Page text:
2011 was a ‘good year’ and, in fact, from the point of view of airline fatal accident and passenger fatality rates, was the safest year ever.
Worldwide in 2011 there were 25 fatal airline accidents giving a fatal accident rate of one per 1.52 million flights, a 17% improvement over the one per 1.3 million flights achieved in 2010. However, comparing single years is meaningless – obviously the world’s airlines did not suddenly become almost 20% safer between 2010 and 2011 although, hopefully, the long-term, on-going gradual improvement in safety did continue last year.
The fatal accident rate has halved in the last 20 years, simplistically suggesting an average 5% per year improvement in safety over the period although, of course, this improvement, as demonstrated by changes in the fatal accident rate, has not been smooth. There have been both ‘good’ and ‘bad’ years but it should be remembered that, fortunately, fatal accidents are rare and just one fatal accident more or less in a year will result in a 5% improvement or worsening of the rate.
Airline accidents are news and the random distribution in timing of crashes means that, occasionally, a number will come together in a short period of time (‘disasters come in threes’) giving rise to headlines such as ‘Why are all these aircraft falling out of the sky?’ A ‘string’ of accidents does not mean that safety has suddenly become worse but this is probably the impression the public gets.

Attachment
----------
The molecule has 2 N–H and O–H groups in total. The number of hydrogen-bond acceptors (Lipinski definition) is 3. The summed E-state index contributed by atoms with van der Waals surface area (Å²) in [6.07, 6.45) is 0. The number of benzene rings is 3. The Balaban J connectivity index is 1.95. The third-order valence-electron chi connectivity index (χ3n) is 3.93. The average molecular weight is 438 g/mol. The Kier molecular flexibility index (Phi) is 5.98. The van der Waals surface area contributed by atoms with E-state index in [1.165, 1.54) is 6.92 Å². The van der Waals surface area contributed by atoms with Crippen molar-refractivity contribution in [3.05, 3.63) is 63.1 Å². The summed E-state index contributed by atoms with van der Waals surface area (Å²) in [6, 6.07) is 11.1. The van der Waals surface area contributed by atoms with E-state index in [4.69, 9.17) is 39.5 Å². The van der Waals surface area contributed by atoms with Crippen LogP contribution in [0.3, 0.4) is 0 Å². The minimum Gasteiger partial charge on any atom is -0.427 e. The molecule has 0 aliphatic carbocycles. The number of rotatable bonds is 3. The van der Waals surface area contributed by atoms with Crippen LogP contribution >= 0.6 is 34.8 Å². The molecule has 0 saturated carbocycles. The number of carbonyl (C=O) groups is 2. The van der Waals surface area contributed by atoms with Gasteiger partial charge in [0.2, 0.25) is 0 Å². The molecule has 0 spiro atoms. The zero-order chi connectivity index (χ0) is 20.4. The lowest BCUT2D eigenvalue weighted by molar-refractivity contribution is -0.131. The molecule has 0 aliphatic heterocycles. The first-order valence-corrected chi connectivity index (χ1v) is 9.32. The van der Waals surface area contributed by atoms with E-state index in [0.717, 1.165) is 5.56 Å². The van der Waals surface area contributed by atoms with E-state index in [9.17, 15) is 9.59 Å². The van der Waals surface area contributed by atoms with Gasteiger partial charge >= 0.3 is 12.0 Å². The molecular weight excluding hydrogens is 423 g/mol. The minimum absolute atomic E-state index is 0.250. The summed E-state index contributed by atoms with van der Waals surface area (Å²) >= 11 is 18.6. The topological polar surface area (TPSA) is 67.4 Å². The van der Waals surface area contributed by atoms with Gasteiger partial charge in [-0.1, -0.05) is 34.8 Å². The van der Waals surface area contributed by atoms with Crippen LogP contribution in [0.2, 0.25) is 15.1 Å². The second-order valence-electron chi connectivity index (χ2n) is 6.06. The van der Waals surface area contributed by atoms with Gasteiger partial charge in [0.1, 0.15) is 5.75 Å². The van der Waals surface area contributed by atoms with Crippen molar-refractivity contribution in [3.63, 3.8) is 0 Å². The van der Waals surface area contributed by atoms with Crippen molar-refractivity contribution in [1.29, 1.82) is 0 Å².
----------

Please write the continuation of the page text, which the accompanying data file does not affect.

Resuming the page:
To help put air safety trends into perspective; Flightglobal Ascend is launching a new series of safety reports, which will analyse accident frequency and accident rates for different classes of aircraft and different areas of the world. The first two of these special reports, giving an overview of airline and business aircraft accident rates are now available for download using the links below: